One of the joys of pedaling through different countries is seeing the way other people live. I fell in love with these green roofed homes in Norway:
Not only are green roofs beautiful, they have many Eco-friendly advantages:
- Dramatically reduce heating and cooling costs
- Extend a roof’s lifespan
- Filter heavy metals out of rainwater
- Filter pollution and carbon dioxide from the air
- Reduce storm-water run-off
- Provide habitat for insects (we need more bees) and other wildlife
- Help to stabilize a house
- Blend into woodland/rural surroundings
- Lower urban air temperatures
The cons are that green roofs cost more to construct than non-green roofs.The biggest cost being the waterproofing membrane(s).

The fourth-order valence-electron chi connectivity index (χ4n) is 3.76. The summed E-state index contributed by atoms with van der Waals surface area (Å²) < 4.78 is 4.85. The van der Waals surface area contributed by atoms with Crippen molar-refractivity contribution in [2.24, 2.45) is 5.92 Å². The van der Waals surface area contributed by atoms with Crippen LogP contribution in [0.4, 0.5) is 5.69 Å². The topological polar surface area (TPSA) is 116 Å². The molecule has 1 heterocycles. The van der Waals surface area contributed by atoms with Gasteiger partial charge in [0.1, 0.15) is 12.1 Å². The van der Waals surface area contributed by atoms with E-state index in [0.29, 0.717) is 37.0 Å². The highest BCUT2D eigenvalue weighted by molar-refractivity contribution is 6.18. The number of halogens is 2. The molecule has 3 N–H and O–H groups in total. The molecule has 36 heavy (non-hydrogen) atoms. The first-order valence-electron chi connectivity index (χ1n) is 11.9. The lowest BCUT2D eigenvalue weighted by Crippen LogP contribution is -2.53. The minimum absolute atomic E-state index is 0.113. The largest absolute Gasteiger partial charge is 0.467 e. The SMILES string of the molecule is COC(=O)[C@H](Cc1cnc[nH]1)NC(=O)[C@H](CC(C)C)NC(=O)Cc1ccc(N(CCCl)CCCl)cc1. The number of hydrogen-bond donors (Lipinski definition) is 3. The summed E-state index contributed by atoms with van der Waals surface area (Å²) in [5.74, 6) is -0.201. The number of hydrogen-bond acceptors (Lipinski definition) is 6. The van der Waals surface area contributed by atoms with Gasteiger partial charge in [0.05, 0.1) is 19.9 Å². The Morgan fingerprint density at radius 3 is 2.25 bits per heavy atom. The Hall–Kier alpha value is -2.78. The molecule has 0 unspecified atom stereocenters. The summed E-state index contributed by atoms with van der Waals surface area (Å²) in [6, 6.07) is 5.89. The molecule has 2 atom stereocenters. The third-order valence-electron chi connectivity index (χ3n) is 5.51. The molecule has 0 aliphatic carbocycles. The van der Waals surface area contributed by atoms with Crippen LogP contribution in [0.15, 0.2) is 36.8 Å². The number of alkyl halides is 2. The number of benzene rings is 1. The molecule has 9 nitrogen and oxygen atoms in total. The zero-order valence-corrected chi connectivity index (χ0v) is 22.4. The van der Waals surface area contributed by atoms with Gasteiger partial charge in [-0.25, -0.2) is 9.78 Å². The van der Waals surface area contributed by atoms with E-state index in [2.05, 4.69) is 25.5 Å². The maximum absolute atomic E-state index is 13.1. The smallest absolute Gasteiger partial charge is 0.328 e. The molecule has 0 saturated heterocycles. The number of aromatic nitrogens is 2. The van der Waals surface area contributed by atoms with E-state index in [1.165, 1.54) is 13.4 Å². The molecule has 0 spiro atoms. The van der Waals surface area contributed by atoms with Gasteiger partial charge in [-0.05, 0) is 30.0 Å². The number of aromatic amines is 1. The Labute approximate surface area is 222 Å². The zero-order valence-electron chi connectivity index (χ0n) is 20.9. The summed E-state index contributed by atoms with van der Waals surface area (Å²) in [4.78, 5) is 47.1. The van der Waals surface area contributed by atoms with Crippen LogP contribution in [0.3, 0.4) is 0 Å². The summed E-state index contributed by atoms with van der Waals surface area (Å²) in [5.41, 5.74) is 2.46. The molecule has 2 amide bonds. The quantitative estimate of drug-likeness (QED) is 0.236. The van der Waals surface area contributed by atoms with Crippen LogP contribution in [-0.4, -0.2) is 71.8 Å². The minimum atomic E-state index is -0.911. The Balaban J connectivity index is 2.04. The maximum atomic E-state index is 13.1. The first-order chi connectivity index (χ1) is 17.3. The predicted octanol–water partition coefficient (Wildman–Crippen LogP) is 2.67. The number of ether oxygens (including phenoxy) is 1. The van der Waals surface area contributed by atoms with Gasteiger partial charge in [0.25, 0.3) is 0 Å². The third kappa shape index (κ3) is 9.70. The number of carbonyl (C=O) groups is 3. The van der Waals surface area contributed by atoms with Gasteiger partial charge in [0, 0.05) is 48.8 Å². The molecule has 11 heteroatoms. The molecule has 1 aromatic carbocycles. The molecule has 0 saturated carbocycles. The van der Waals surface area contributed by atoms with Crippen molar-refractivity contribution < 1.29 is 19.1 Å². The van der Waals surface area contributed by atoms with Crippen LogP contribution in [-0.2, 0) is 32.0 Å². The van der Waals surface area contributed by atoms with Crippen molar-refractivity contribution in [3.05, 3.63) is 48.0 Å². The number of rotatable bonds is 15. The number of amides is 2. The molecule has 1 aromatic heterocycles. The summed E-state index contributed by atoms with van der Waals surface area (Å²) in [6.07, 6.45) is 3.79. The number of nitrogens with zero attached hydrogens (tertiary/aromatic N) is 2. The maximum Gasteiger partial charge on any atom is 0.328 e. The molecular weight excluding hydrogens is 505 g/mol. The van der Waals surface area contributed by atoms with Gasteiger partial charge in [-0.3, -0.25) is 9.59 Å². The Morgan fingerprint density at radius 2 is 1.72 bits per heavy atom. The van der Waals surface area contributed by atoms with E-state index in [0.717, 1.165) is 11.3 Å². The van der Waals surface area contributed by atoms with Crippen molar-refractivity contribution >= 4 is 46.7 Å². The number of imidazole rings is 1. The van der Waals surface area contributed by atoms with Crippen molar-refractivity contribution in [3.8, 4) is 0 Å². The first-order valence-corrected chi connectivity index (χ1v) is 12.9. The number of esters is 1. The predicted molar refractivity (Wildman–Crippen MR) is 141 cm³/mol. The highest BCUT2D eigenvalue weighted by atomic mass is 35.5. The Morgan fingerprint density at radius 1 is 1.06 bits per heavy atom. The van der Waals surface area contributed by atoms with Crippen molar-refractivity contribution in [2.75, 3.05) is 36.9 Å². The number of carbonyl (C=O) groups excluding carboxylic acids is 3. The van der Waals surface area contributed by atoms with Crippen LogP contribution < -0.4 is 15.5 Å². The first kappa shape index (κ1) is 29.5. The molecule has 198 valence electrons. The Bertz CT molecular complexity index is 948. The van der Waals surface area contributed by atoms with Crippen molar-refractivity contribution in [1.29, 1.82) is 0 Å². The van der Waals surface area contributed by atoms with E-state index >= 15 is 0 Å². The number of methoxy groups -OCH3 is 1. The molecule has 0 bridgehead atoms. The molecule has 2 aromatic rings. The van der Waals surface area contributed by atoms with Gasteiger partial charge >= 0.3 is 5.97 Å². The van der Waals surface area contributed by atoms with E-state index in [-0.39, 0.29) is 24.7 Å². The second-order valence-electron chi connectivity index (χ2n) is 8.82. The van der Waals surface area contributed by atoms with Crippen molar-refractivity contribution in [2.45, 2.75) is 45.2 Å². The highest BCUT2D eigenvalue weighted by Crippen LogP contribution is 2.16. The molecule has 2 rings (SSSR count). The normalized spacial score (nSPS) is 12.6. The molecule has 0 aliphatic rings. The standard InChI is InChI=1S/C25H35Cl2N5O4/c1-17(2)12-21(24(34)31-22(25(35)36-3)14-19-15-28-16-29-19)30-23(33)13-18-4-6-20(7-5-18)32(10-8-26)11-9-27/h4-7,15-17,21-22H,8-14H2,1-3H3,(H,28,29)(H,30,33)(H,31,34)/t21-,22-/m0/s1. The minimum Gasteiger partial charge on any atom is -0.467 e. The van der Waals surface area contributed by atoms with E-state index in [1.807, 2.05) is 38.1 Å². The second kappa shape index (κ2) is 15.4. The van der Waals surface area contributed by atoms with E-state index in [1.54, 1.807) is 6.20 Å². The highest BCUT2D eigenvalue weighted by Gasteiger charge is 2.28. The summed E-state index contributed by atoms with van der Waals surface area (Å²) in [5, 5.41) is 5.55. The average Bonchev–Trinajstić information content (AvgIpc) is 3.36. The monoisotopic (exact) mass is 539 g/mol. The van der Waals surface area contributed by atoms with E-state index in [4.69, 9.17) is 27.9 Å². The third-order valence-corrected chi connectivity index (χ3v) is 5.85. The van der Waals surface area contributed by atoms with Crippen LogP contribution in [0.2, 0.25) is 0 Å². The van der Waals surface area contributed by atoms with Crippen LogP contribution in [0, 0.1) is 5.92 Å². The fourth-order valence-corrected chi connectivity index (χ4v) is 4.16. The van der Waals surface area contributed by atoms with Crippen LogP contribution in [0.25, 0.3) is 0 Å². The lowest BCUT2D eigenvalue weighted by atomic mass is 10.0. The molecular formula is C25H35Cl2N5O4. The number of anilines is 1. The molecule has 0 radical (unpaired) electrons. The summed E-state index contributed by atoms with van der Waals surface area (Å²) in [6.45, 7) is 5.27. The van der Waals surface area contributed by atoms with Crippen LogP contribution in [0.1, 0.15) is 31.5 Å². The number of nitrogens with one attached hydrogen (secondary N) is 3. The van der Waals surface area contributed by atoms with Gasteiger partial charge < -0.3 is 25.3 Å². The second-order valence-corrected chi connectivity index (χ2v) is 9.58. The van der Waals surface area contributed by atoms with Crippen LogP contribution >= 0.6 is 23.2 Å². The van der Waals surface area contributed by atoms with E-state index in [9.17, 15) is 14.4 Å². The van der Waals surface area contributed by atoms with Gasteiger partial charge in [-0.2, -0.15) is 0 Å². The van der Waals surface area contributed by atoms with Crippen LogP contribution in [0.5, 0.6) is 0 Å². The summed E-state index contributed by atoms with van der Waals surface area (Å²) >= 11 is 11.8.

Cities around the world are jumping on the green roof bandwagon:
- Toronto is the first City in North America to have a bylaw to require green roofs on new development.Toronto also offers green roof incentives.
- Copenhagen requires new flat-roofed buildings to have green roofs.
- London’s Mayor Boris Johnson (whose hairdo rivals Donald Trump’s) proposes that all major new developments within London are required to have a green roof.
- The city of Basel in Switzerland has the highest area of green roofs per capita in the world.
- Many German cities provide subsidies to developers who use green roofs.
- British Columbia Institute of Technology (BCIT) in Vancouver offers courses in green roof technology.
Wouldn’t it be nice to see more green roofs in our communities?
Judging by Boris and Donalds `thatch`, it is in grave danger of blowings away.
Green roofs in Scandanavia is very popular. My first house in Denmark had a thatched roof and every Spring and Summer the thatchers are out and about in my area. I never get tired of watching them apply their art.